Drone experts root for improved air traffic control

In an era of increased use of drones and ever-growing air traffic congestion, there is an urgent need for the creation of a seamless sky to ensure successful deployment of manned and unmanned air vehicles, drone experts have said.

They made the case during a demo ahead of the inaugural Lake Kivu drone challenge in Karongi District yesterday.

The event started with a showcase of 11 drone companies that will be participating in the competition.

Unmanned aircraft system Traffic Management (UTM), according to Kelia Mugenzi, an operator at Leapr labs – a local robotics company –streamlining airspace usage would enable airports, cities, law-enforcers and drone users to better manage active drones.

She added that there was a need for improvements in matters related to air space access, provision of automated flight authorization, monitoring the presence of drone in the low altitude airspace and ensuring there are no conflicts with manned aircraft and airspace management which would include creating flight paths for UAVs.

She said there was a need for an air traffic management eco-system for autonomously controlled operations of Unmanned Air Vehicles (UAVs).

Captain Hastings Jailos, head of flight safety at Malawi Civil Aviation Authority, contends that UTM solution will help address the challenges of UAS integration into the airspace.

Jailos also doubles as project manager for drone integration into Malawian airspace.

George Mulamula, World Bank Group government’s liaison on the Africa Drone Forum, pointed out that today aircraft are guided safely by air controllers communicating with pilots via radio, a system known as air traffic management (ATM).

“But this point-to-point, line-of-sight communication between an operator and an aircraft is the industry’s standard mode of operation,” he said.

However, he added, it is expected that the growth of commercial air traffic will ultimately overtake the capacity of a human-centred system.

“As unmanned and self-piloted operations continue to multiply, ATM systems will need to shift to a more scalable model, to a digital platform that can monitor and manage increased activity. This system is called (UTM).” He said.

Melissa Rusanganwa, head of Public Relations at Zipline Rwanda, echoed the same sentiments, arguing that UTM can provide a more digital, interoperable and scalable approach.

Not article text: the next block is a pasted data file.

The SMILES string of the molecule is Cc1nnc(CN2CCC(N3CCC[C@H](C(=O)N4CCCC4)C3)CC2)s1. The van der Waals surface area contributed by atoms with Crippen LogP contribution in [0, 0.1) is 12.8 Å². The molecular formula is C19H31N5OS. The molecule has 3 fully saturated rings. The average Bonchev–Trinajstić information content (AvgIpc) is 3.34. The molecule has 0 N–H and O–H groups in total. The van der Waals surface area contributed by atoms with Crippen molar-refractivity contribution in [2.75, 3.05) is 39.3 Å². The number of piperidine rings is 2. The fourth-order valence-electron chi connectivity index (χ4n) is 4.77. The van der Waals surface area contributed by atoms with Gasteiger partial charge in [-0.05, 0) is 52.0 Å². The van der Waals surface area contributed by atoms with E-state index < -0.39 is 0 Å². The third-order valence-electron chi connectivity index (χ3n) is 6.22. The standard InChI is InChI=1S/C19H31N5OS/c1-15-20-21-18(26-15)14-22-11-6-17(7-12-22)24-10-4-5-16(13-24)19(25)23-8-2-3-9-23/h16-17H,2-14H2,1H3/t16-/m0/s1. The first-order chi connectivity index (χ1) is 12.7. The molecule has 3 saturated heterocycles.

“As an operator who has been in this sector, one of the focus points I would want us to discuss in a forum like this would be how to integrate drone operators into the airspace, the fact that operators have to understand that they are operating safely,”

For World Bank regional director for Infrastructure, Franz Drees-Gross, if practised, UTM means aircraft will no longer have to speak to a single entity, such as an assigned air traffic controller.

“The social benefits of drones are increasingly plain to see. From medicine to spare parts, seeds to insecticides, documents and cash on-demand, drones can boost the digital economic opportunities that are already unfolding all around us in Africa. Making the most of these opportunities requires the right policies, institutions and enabling environment. Governments will need to be prepared, forward-looking and bold”, said Drees-Gross.

“Aviation regulators and policymakers need to engage the private sector in a real dialogue on how to achieve safe drone operations and their seamless integration into the existing air traffic environment. Rwanda has shown the way. The Africa Drone Forum is offering us an opportunity to learn from these best practices”.

Drone forum kicks off

Meanwhile, the Africa Drone Forum gets underway in Kigali on Wednesday, drawing up to 1000 participants from 23 countries and the 11 drone companies scheduled to participate in the Lake Kivu Challenge.

The forum brings together leading figures in drone technology from the private sector and airspace regulators to discuss what is possible for the future of drones in Africa. It is the brainchild of a partnership between the Government of Rwanda and the World Economic Forum (WEF).

Representatives of drone companies say that partnerships and investors are among the things they expect from the forum.

Serge Tuyihimbaze, Managing Director at Leapr Labs, told The New Times that there was a lot to take home from the three-day forum.

“We are looking to sealing a number of partnerships at the forum,” he said, adding that “we have already forged partnership with one of the drone companies that have come for the Challenge.”

He declined to name the company in question but said the two firms will be signing an agreement soon.

Tuyihimabaze also said the forum was an opportunity to acquire new expertise and to share experiences.


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